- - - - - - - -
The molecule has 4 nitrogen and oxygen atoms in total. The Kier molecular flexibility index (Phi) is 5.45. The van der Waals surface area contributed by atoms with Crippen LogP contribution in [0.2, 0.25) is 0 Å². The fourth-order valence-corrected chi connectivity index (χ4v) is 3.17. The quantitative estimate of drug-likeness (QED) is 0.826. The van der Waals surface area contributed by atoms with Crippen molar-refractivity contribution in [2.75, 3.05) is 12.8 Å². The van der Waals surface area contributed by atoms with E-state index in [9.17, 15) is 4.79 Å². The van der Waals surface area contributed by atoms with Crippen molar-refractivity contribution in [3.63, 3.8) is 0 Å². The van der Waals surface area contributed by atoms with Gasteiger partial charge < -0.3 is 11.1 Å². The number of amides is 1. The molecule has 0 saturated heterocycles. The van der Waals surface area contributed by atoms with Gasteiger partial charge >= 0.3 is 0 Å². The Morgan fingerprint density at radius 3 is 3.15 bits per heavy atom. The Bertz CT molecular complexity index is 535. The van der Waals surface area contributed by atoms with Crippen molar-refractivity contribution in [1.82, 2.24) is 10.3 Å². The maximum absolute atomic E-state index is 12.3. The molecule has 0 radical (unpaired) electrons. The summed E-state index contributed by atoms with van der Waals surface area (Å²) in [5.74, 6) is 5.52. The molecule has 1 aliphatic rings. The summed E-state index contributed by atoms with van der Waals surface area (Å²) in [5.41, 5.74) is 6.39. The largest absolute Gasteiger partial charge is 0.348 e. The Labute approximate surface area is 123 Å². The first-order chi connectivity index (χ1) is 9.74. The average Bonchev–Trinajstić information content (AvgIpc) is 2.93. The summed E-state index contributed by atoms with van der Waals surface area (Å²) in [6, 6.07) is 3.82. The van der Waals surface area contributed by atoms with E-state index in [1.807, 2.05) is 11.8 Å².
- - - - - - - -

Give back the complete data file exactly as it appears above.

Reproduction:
The molecule has 4 nitrogen and oxygen atoms in total. The Kier molecular flexibility index (Phi) is 5.45. The van der Waals surface area contributed by atoms with Crippen LogP contribution in [0.2, 0.25) is 0 Å². The fourth-order valence-corrected chi connectivity index (χ4v) is 3.17. The quantitative estimate of drug-likeness (QED) is 0.826. The van der Waals surface area contributed by atoms with Crippen molar-refractivity contribution in [2.75, 3.05) is 12.8 Å². The van der Waals surface area contributed by atoms with E-state index in [9.17, 15) is 4.79 Å². The van der Waals surface area contributed by atoms with Crippen molar-refractivity contribution in [3.63, 3.8) is 0 Å². The van der Waals surface area contributed by atoms with Gasteiger partial charge < -0.3 is 11.1 Å². The number of amides is 1. The molecule has 0 saturated heterocycles. The van der Waals surface area contributed by atoms with Gasteiger partial charge >= 0.3 is 0 Å². The Morgan fingerprint density at radius 3 is 3.15 bits per heavy atom. The Bertz CT molecular complexity index is 535. The van der Waals surface area contributed by atoms with Crippen molar-refractivity contribution in [1.82, 2.24) is 10.3 Å². The maximum absolute atomic E-state index is 12.3. The molecule has 0 radical (unpaired) electrons. The summed E-state index contributed by atoms with van der Waals surface area (Å²) in [5.74, 6) is 5.52. The molecule has 1 aliphatic rings. The summed E-state index contributed by atoms with van der Waals surface area (Å²) in [5.41, 5.74) is 6.39. The largest absolute Gasteiger partial charge is 0.348 e. The Labute approximate surface area is 123 Å². The first-order chi connectivity index (χ1) is 9.74. The average Bonchev–Trinajstić information content (AvgIpc) is 2.93. The summed E-state index contributed by atoms with van der Waals surface area (Å²) in [6, 6.07) is 3.82. The van der Waals surface area contributed by atoms with E-state index in [1.807, 2.05) is 11.8 Å².